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Six, Seven, Eight

In January this year, Diana of Elephant’s Eye invited us to write a plant portrait each month. “I challenge you, in 2012, each month choose a plant. Archived pictures of flowers, berries, autumn leaves, wildlife endorsing your choice. Start fresh – what will be your signature plant?” In January I profiled Carex evergold and in February I raved about the Pittosporum eugenioides ‘Variegata’. In March it was Dietes grandiflora and in May it was Clivia that was featured. Then in June I was enamoured with my Camellias that were flowering profusely and then … well winter hit us, life got in the way of regular gardening and blogging and so I’ve missed a few months.

So today I am playing “catch up” and featuring three of my favourite plants. Truth be told, I find it hard to wax lyrical for paragraphs on end about some of my choices, so a combined post is perhaps not such a bad idea right now. These next three are all fairly common plants. Common yes, but not in a negative way. Popular is probably a better way to describe them. I’ve also found that being quite new to gardening its been a lot of traial and error that lead me back to these dependable plants and one of the main reasons I feel I could not garden without them.

First of all, I simply love Lavender. I mean really, really love it! My garden with all its shade is really not an ideal environment for Lavender, but I have a narrow bed against a wall, bordering our pool that gets enough sun to allow Lavender to thrive. And thrive it really does. And another absolute favourite that I paired with Lavender is Gaura lindheimeri. I absolutely love the combination of the two and have added plenty of new Gaura this year in the hope of an even more magical display this summer. Both bloom together in this bed for months on end and give me tremendous pleasure. Both get a huge thumbs up from me as plants I will plant in any garden I own … even in pots on a balcony if that is all I have.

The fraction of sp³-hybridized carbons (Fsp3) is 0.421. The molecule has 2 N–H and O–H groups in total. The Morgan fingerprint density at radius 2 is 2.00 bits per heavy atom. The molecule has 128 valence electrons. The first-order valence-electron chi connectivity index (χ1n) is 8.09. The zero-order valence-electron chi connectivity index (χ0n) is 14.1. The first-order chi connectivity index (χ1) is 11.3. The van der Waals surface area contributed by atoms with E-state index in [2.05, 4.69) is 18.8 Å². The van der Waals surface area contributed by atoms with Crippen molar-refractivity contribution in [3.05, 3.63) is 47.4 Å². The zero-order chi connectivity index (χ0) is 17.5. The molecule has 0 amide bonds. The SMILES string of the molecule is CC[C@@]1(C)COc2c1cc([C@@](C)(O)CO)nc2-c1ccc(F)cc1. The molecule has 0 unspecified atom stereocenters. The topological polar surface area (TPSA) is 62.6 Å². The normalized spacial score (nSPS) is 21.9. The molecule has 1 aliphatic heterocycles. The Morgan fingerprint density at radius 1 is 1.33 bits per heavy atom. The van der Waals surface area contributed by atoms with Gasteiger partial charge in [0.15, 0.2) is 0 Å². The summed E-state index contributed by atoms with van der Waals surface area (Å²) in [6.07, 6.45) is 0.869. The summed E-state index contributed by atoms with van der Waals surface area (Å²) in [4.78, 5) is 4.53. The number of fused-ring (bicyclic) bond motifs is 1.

Gaura and Lavender, firm favourites

[one_half]Gaura and Lavender togetherGaura and Lavender together[/one_half]

[one_half_last]Perfect companions against a wallPerfect companions against a wall[/one_half_last]

[one_half]The Lavender blooms are so prettyThe Lavender blooms are so pretty[/one_half]

[one_half_last]And the whimsical Gaura lindheimeriAnd the whimsical Gaura lindheimeri[/one_half_last]

And now, I hope I don’t get shot down in flames over this choice, my next one is Nandina domestica. I’ve read very negative reports about Nandinas, I believe they are considered undesirable in some parts of the world, but here in my shaded Cape Town garden, things would be very bare and dull without the backdrop of green provided by evergreen and ever-pretty Nandinas tucked into many places where not much else would provide such a lovely, easy to maintain background to all the other plants in my garden. And I am delighted every season by the changes in these lovely shrubs, especially when they are adorned with massive bunches of bright red berries which some of my birds seem to love.

Nandina domestica

[one_half]How stunning is the foliage on this?How stunning is the foliage on this?[/one_half]

[one_half_last]The leaves when they turn redThe leaves when they turn red[/one_half_last]

[one_half]Sometimes the leaves are pinkSometimes the leaves are pink[/one_half]

[one_half_last]Two as background shrubsTwo as background shrubs[/one_half_last]

So there they are. My numbers six (Lavender), seven (Gaura) and eight (Nandina).

Not the most original choices, I know, but much loved here in my garden.

Happy Gardening

Christine's garden Gardening Home page features

Lavender and Gaura